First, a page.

Steve can spend as much as he this past election shows, without me, he simply can't win.

Plain and simple...

Why say more, I think his record says it all....

Up Goose Creek's picture


Kristy had a very good copywriter for her multiple mailings. To read them you'd think she hung the moon.

I don't get the animosity to Steve Hunley. I'm of the opinion his newspaper was instrumental in Rogero's first election. It seemed every week there was a new front page article festuring her.

Bbeanster's picture

The further south you go in

The further south you go in Amber's soon-to-be-former district, the less they care about Project Grad and magnet schools. It's just not an issue outside the close-in urban neighborhoods. In fact, they were actively hostile to the kids of color who were bused in from East Knoxville.

The bulk of the South Knox electorate is deep, deep red. I'd invite you to look at Eddie Smith's vote totals and where he ran up big margins if you need that point illustrated. There was a reason Kristi Kristy (Lordy, I love that name. It's better than Betty Bean) pointedly advertised herself as a Republican.

So I'm with Rachel, although maybe for very different reasons. A bunch of leftists denouncing Amber's budget vote would probably have resulted in giving her a boost.

Lisa Starbuck's picture


I agree that advertising her as a Republican in this non-partisan race had something to do with it. I think it was a combination of many things, including Kristy's support from former 9th District school board members.

Bbeanster's picture

Haven't researched it myself,

Haven't researched it myself, but a trusted source tells me that kids who live inside the Halls Middle School parental responsibility zone are going to be bused to Gibbs.

Lisa Starbuck's picture

Middle School Zones

Here's a link to the 2018-2019 Middle School Zones

Tamara Shepherd's picture


Neither current school zone lines nor current school populations are really relevant in making a determination of whether this $65 million was well spent. If you'll recall, the 2014 Middle School Demand Analysis for which the BOE spent $75K took a long view, estimating how system wide enrollment would look ten years out.

Relative to 2014 numbers, that study predicted a spike in system wide enrollment five years out, at 2019, and LOWER systemwide enrollment by ten years out, at 2024.

The point Lisa hasn't defended is why the necessity of this long term solution to the population spike, namely a $65 million 20-year bond issue, to address what the study indicates is a short term problem that will correct itself at little or no cost.

There are a couple of other nagging questions she hasn't addressed either, of course.

One such question is how and when she became a pro-development advocate for East Knox County on the heels of her very public decade-long history of railing against it.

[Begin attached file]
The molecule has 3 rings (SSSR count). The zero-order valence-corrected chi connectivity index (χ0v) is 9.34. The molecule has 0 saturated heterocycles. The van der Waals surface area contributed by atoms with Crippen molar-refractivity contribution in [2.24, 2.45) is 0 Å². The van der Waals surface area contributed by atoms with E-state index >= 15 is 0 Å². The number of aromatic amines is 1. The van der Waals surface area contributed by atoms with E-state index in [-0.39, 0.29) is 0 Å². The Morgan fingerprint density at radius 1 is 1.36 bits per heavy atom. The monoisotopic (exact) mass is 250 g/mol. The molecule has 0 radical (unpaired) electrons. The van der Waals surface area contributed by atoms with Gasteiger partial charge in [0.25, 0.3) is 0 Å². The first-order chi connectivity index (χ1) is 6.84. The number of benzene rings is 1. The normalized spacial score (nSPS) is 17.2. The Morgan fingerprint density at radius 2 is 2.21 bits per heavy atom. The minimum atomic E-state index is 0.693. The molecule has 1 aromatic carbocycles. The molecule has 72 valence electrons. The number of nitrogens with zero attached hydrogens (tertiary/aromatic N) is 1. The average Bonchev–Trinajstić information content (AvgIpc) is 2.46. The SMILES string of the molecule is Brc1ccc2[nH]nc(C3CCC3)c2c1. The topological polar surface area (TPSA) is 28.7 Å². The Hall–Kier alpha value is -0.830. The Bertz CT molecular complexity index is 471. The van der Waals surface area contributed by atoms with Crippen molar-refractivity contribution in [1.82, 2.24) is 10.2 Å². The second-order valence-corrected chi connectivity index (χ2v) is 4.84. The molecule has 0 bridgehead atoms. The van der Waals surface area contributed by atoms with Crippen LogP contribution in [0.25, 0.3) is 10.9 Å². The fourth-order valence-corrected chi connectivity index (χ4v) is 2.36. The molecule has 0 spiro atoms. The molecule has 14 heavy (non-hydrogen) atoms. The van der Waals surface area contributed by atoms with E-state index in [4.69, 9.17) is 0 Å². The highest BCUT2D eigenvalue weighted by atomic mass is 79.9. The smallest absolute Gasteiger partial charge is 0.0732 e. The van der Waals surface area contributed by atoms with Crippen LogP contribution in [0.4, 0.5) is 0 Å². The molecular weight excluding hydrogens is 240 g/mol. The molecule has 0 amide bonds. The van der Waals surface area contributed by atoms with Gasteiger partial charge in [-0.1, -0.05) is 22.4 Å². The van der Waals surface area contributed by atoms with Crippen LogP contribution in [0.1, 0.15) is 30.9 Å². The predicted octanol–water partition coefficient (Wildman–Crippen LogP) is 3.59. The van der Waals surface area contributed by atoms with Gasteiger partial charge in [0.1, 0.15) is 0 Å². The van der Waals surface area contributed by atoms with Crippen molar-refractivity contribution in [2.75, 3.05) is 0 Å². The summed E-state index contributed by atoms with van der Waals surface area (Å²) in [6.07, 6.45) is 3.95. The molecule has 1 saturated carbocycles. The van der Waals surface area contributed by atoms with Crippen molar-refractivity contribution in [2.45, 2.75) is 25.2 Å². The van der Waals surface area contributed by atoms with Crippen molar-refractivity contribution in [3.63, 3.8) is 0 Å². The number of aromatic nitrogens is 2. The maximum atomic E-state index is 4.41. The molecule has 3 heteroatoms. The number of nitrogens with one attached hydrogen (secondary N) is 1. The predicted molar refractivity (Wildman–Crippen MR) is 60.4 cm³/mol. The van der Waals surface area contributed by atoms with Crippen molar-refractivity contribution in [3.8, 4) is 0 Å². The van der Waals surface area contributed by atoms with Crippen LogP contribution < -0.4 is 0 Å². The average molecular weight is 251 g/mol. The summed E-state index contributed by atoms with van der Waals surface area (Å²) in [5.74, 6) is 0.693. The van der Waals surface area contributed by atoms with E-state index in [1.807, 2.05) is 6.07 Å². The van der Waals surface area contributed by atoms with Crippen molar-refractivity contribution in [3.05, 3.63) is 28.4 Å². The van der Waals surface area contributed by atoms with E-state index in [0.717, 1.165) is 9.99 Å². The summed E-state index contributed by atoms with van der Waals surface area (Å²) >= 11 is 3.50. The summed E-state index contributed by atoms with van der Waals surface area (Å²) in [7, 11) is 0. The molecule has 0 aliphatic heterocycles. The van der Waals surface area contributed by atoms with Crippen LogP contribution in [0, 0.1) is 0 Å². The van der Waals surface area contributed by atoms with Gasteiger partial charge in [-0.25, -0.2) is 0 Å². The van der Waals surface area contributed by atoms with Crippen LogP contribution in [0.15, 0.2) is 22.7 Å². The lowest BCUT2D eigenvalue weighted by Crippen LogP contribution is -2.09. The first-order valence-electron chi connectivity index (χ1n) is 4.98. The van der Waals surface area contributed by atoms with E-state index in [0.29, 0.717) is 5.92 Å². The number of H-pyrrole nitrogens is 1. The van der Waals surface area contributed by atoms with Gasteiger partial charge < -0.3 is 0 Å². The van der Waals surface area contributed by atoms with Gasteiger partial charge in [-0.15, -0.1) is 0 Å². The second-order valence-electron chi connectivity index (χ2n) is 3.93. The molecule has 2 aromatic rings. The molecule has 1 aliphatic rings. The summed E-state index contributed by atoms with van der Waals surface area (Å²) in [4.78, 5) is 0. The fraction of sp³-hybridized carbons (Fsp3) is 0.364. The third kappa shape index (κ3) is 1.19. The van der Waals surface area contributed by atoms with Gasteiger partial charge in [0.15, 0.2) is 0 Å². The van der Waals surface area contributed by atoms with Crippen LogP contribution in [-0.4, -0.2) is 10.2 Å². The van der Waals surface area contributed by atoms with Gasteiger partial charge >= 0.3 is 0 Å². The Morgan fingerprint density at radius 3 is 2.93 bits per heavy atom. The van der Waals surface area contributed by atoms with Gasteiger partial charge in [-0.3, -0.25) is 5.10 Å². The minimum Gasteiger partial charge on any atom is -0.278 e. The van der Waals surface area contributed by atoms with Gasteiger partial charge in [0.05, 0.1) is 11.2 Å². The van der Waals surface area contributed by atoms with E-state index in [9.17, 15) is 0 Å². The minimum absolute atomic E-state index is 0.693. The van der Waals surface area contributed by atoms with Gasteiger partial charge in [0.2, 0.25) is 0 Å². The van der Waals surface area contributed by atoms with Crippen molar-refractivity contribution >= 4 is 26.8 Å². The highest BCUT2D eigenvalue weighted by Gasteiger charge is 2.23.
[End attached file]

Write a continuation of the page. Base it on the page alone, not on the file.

Another such question is how it is she thinks gutting the budget for Project Grad somehow fixes the issues that program was designed to fix. She fails to suggest what better program should be put into place to fix those issues--and I'm hardly the only onlooker to have noticed the oversight.

Really, there's one more nagging question she should answer: why did she put the word "white" in quotation marks up there, as if it weren't so, when she referred to the demographic of the Gibbs community? It is "white." At 94% "white," Gibbs Elementary is the whitest elementary school in the county.

I'd like to add that I very much appreciate many of the contributions Amber Rountree made to the BOE. I do think, however, that there's blowback up the pike for other seated BOE members over this $65 million issue.

Just two of nine school board districts were pleased to see the county take on this debt for these projects. The other seven districts were enraged.

Lisa Starbuck's picture

Schools Advocate

I have been an advocate for schools for a long time, so this is nothing new. In case you weren't aware, Tamara, I helped Carter get a new school and I advocated for Gibbs to get a new school and I'm going to help Adrian Burnett get a new school. THIS IS WHAT PEOPLE WANT IN THEIR COMMUNITY. In fact, the best possible economic development tool we could have in Knox County is to gain a reputation for having new schools, the best technology, best teachers, etc. and if this means raising taxes, I'm for it.

Saying that the problem will correct itself in 10 years doesn't do anything to address long bus rides for children today or ten years for now. In hindsight, both MPC and school system projections have been wrong for years and I don't have much faith in their new ones either.

I have never said I was opposed to Project Grad. What I did object to was picking one study funded by the school system that happens to agree with what you think and saying it was correct, then saying another study funded by the school system where you don't like the result is wrong. Also, I objected to people implying that the reason these programs were being unfunded was because of the new schools, which is not true.

I have long been an advocate for the community schools program and spent two days in Cincinnati with school board members and school system personnel a few years ago learning about the program in order to bring it to Knox County. The community schools program has been very successful in Knox County and I believe we should expand it further. It does provide some of the same supports as Project Grad and could be expanded with even more services.